Recently, many microarray and substractive hybridization analyses of the gene expression profiles in several human cancers have identified endocan as being one of the genes defining a tumor signature, associated with poor prognosis with an increased risk of death or invasive disease in melanoma, breast, kidney prostate and lung cancers, [18–20, 28, 30]. Interestingly, in human lung cancer, we suggested previously and confirmed in the present paper that the mRNA of endocan is increased in tumor endothelial cells, while the mRNA of endocanΔ2 remained unchanged, indicating a putative regulation of the splicing of the endocan gene . In parallel, we have found elevated levels of endocan circulating in the blood . Several lines of evidence suggest that endocan expression normally predominates over endocanΔ2 expression in vivo. Firstly, the expression of endocanΔ2 mRNA is lower than that of endocan mRNA in HUVEC and in human lung tissues; secondly, the non-glycanated endocanΔ2 observed in endocanΔ2–293 cells, was not detected in immunoprecipitates from HUVEC supernatants; and thirdly, treatment with chondroitinase ABC did not reveal the endocanΔ2 protein core in either HUVEC supernatants or in normal human serum.
Taken all together, these results show that the alternative splicing of endocan gene may be one important mechanism that might downregulate the function of endocan. The presence of an isoform which lacks the tumor promoting effect of endocan implies that in subsequent molecular biology analyses (microaray or real time PCR) the choice of the primers should be done very carefully in order to distinguish only the tumorigenic form. Proteomic analyses should also take into account these differences if they are done from crude tissues extracts. This does not apply to the quantification of the circulating form of endocan. Even if the available ELISA systems detects both endocan isoforms, the endocanΔ2 is poorly secreted and accounts only for a very small fraction of the secreted protein.
In conclusion, we characterized a novel alternatively spliced product of the endocan gene that is devoided of tumorigenic activity. Our data strongly suggest that endocan exon 2-derived sequence may represent a potential therapeutic target in human lung cancer.
This work was partially founded by a research grant from ENDOTIS Pharma (Loos, France). We thank Catherine Duez (INSERM U416, Lille France) for her helpful critical readings and suggestions and Gwenola Kervoaze and Genevieve Marchandise for their kind technical help in these investigations.
- Seljelid R, Jozefowski S, Sveinbjornsson B: Tumor stroma. Anticancer Res. 1999, 19 (6A): 4809-4822.PubMedGoogle Scholar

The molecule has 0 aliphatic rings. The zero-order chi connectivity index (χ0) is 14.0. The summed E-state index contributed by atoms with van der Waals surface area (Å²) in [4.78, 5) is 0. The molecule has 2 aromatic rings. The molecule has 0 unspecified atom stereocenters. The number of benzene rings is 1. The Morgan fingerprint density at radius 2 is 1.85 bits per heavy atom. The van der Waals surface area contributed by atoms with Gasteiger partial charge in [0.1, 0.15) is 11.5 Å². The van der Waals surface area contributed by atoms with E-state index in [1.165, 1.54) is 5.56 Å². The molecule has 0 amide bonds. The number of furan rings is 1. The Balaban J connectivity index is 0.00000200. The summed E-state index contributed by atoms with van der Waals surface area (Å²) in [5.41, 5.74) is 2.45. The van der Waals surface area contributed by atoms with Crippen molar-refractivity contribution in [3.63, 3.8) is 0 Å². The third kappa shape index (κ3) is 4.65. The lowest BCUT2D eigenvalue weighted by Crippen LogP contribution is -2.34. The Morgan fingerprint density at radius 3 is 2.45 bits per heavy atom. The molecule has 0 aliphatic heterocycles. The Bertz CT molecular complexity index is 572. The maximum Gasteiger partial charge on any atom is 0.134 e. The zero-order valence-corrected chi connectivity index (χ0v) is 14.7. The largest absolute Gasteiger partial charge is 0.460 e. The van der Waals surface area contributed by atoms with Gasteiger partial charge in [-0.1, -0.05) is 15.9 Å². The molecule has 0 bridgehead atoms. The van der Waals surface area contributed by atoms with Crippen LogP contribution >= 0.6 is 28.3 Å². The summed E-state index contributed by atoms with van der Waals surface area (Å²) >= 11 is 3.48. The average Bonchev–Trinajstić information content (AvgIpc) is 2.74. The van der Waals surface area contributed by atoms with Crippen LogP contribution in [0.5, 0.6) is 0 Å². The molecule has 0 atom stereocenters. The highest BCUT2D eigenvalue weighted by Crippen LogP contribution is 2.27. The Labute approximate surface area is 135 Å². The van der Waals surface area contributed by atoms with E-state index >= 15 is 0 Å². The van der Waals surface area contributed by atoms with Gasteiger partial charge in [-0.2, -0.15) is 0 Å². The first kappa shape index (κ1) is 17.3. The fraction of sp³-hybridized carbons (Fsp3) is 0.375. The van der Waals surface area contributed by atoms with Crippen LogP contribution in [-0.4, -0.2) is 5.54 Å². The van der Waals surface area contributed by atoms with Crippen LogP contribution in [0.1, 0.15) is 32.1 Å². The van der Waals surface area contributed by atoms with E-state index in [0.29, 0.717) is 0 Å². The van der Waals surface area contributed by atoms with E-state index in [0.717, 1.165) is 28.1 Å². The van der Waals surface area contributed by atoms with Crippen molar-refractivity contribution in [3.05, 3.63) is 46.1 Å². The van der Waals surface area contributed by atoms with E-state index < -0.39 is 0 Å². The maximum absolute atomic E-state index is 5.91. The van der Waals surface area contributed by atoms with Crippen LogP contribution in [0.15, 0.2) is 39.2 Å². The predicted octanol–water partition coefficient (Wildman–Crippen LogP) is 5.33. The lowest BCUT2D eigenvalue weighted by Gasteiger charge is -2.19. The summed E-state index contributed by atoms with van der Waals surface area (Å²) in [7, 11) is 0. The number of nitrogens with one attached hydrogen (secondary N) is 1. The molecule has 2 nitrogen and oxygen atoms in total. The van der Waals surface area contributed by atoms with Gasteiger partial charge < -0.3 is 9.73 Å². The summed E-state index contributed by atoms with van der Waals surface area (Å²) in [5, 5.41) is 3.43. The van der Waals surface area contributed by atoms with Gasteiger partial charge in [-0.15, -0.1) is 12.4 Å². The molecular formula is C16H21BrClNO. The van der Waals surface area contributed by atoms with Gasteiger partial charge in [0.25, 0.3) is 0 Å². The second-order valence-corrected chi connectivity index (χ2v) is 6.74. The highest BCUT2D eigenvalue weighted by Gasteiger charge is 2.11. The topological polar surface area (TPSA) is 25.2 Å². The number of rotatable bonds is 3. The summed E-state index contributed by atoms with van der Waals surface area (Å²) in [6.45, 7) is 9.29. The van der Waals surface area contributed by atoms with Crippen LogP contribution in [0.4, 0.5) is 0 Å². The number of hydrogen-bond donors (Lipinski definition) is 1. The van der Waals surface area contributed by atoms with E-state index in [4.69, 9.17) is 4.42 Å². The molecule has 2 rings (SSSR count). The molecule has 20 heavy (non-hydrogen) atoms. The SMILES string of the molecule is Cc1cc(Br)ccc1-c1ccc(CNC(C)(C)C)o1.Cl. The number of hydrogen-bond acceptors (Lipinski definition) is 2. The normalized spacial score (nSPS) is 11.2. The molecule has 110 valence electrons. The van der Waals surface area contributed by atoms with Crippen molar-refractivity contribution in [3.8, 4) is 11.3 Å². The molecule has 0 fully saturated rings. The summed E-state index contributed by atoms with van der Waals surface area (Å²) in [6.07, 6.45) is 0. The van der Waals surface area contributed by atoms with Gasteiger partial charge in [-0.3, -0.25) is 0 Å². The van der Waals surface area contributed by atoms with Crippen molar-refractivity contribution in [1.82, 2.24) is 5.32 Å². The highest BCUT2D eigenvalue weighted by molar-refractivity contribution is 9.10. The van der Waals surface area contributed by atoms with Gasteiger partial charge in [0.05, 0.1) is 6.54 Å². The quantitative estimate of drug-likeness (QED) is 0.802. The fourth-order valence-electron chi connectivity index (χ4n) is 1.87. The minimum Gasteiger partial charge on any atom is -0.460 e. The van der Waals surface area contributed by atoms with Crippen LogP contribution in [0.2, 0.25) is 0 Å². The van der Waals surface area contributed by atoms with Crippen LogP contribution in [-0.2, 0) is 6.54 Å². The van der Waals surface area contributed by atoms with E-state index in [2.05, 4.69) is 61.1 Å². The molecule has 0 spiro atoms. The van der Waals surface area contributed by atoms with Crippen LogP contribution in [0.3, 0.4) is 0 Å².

- Carmeliet P, Jain RK: Angiogenesis in cancer and other diseases. Nature. 2000, 407 (6801): 249-257. 10.1038/35025220.View ArticlePubMedGoogle Scholar
- Hanahan D, Weinberg RA: The hallmarks of cancer. Cell. 2000, 100 (1): 57-70. 10.1016/S0092-8674(00)81683-9.View ArticlePubMedGoogle Scholar
- Bouck N, Stellmach V, Hsu SC: How tumors become angiogenic. Adv Cancer Res. 1996, 69: 135-174.View ArticlePubMedGoogle Scholar
- Strieter RM, Polverini PJ, Arenberg DA, Walz A, Opdenakker G, Van Damme J, Kunkel SL: Role of C-X-C chemokines as regulators of angiogenesis in lung cancer. J Leukoc Biol. 1995, 57 (5): 752-762.PubMedGoogle Scholar
- Turley EA: Proteoglycans and cell adhesion. Their putative role during tumorigenesis. Cancer Metastasis Rev. 1984, 3 (4): 325-339. 10.1007/BF00051458.View ArticlePubMedGoogle Scholar
- Tumova S, Woods A, Couchman JR: Heparan sulfate proteoglycans on the cell surface: versatile coordinators of cellular functions. Int J Biochem Cell Biol. 2000, 32 (3): 269-288. 10.1016/S1357-2725(99)00116-8.View ArticlePubMedGoogle Scholar
- Perrimon N, Bernfield M: Specificities of heparan sulphate proteoglycans in developmental processes. Nature. 2000, 404 (6779): 725-728. 10.1038/35008000.View ArticlePubMedGoogle Scholar
- Park PW, Reizes O, Bernfield M: Cell surface heparan sulfate proteoglycans: selective regulators of ligand-receptor encounters. J Biol Chem. 2000, 275 (39): 29923-29926. 10.1074/jbc.R000008200.View ArticlePubMedGoogle Scholar
- Hulett MD, Freeman C, Hamdorf BJ, Baker RT, Harris MJ, Parish CR: Cloning of mammalian heparanase, an important enzyme in tumor invasion and metastasis. Nat Med. 1999, 5 (7): 803-809. 10.1038/10525.View ArticlePubMedGoogle Scholar
- Delehedde M, Lyon M, Sergeant N, Rahmoune H, Fernig DG: Proteoglycans: pericellular and cell surface multireceptors that integrate external stimuli in the mammary gland. J Mammary Gland Biol Neoplasia. 2001, 6 (3): 253-273. 10.1023/A:1011367423085.View ArticlePubMedGoogle Scholar